“It’s a large printing company, and they had plants all over the U.S. They printed one or more of the tests or the answer documents in 11 different printing plants around the country,” he said. “So we were getting tests from Minnesota, Missouri. They ran a lot of night shifts to do that for us.”

Once the tests and answer sheets arrived at Measurement Inc., they had to be sorted and distributed to schools. That’s 5 million tests, spread across nearly 1,000 schools.

The last documents arrived from the printer last Saturday, and Measurement Inc. is rushing to get them out in the next two to three days, Scherich said.

Tight timeline

Measurement Inc. had about a year to develop the test and roll out an online system for the entire state. In comparison, PARCC, the online assessment that Tennessee originally was slated to use, was developed in about five years.

Though Measurement Inc. had been working on its online platform for six years and used it previously in other states, including Tennessee for its writing test, the company had never before undertaken a state’s entire testing program.

Measurement Inc. not only developed the TNReady tests for math and English language arts, but also put the content for science and social studies on its online platform, known as MIST.

He said a lot was done right in developing TNReady, including the recruitment of 400 Tennessee teachers to help write test questions designed to measure critical thinking skills.

“I think that our staff and the state of Tennessee staff did an excellent job in building an assessment,” he said. “The math test is a good test. (English language arts) is a good test. Tennessee has a good catalog, a good library of test items for the future.”

Testing

Memphis school board softens request to reform state’s troubled TNReady test

PHOTO: Laura Faith Kebede/Chalkbeat
The Shelby County Schools board plans to present its annual wish list to Memphis-area state legislators on Dec. 17.

The board governing Tennessee’s largest school district is asking state legislators to rely less on the standardized test known as TNReady, which has endured a tumultuous online rollout since 2016.

The school board’s annual wish list for state lawmakers dampens stronger language the Shelby County Schools board had proposed last week to “eliminate” the state’s “use and reliance” on the test.

Instead, the Memphis board wants state lawmakers to require the Tennessee Department of Education “to use multiple and/or alternative methods of accountability beyond TNReady that more accurately and reliably assess” student knowledge of state academic standards.

“Much of the trouble with state testing “was around the implementation, not necessarily the tool itself,” said board member Kevin Woods. Board members are scheduled to make their annual presentation to Memphis area lawmakers later this month.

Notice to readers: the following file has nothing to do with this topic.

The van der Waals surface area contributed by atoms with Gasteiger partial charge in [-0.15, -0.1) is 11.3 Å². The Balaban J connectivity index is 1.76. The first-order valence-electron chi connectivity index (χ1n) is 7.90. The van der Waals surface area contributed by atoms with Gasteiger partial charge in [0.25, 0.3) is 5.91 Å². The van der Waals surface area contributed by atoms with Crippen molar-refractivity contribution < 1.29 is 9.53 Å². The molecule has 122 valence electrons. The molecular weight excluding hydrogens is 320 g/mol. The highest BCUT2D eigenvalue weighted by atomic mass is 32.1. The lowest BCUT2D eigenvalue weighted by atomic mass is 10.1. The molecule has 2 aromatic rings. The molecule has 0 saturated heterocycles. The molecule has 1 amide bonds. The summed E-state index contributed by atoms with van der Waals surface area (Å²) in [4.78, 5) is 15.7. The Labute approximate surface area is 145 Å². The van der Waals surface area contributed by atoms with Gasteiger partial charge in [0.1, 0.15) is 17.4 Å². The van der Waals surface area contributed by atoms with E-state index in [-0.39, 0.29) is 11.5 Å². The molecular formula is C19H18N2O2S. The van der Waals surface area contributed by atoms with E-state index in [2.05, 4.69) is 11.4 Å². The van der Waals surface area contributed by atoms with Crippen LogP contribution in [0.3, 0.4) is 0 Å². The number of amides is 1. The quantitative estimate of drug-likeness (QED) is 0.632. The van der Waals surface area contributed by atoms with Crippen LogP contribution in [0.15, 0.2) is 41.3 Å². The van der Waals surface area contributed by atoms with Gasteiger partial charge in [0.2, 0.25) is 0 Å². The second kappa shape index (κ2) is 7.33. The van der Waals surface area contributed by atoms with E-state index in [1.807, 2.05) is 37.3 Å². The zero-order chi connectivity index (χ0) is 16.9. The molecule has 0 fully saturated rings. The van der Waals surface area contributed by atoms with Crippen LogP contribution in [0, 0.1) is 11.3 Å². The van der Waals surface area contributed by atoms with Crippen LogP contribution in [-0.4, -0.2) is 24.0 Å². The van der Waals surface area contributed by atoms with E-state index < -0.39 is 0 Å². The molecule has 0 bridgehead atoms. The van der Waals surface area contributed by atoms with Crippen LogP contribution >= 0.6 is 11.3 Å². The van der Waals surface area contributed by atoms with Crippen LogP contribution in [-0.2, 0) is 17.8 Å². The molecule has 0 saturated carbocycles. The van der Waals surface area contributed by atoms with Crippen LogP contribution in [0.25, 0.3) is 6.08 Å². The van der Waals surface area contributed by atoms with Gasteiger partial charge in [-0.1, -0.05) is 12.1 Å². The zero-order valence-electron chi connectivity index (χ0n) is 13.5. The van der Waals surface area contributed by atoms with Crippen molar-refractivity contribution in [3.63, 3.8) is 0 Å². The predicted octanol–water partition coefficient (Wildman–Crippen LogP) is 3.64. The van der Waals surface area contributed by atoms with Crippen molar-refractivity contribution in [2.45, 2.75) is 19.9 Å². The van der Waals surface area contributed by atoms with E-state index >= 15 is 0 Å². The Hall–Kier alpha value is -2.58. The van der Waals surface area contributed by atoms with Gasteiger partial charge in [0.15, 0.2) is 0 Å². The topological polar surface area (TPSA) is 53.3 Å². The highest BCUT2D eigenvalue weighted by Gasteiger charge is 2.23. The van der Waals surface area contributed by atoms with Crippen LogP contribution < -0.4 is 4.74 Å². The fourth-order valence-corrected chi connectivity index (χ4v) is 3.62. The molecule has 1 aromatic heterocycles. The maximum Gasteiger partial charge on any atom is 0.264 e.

TNReady is the state’s high stakes test that measures student academic performance, starting with third-graders. High schoolers take the online version. In the past, TNReady results have determined teacher raises and evaluations, employment, or whether to place low-performing schools in the state-run Achievement School District. But last year lawmakers temporarily barred using TNReady results for making those decisions after technical glitches interrupted testing for thousands of students.

Leaders in the state’s education department have said that despite the repeated technical difficulties, the test itself is still reliable and a good measure of student progress. In recent years, the state has overhauled requirements for student learning to make them more rigorous. Raising the bar is something the state and Shelby County Schools’ leader Dorsey Hopson agree on — even though Hopson said he had “no confidence” in the online testing system.


Related: Did online snafus skew Tennessee test scores? Analysts say not much.


Testing students is essential for measuring student progress, said Deidra Brooks, the chief of staff for Memphis Lift, a parent advocacy organization. She urged the board to specify an alternative “that would provide parents with an equitable and transparent way for parents to see how their students are doing.”

The board’s legislative agenda noted a previous bill that failed last year would have allowed districts to use the college admissions test ACT instead of TNReady for high school students. The bill also would have limited the time and number of tests students take during the school year.

Also included in the school board’s legislative agenda was the Memphis school board’s desire to have significantly more say in how charter schools are authorized and overseen.

PHOTO: Marta W. Aldrich
The Tennessee State Capitol stands in downtown Nashville.

For example, the board said it should be able to decide which neighborhoods are “oversaturated” with schools and prevent a charter school from opening there. Many charter and traditional schools have struggled to enroll enough students as the population has fallen and more schools have opened.

The board is also looking for ways to streamline the authorizing process. It wants to cap the number of charter schools a district can authorize each year, and get rid of a provision that allows prospective charter operators to amend their application during the approval process.

Once schools are authorized, board members want the ability to “take interim measures, short of full revocation” when a charter school is not following legal guidelines or meeting academic standards during its 10-year-charter duration.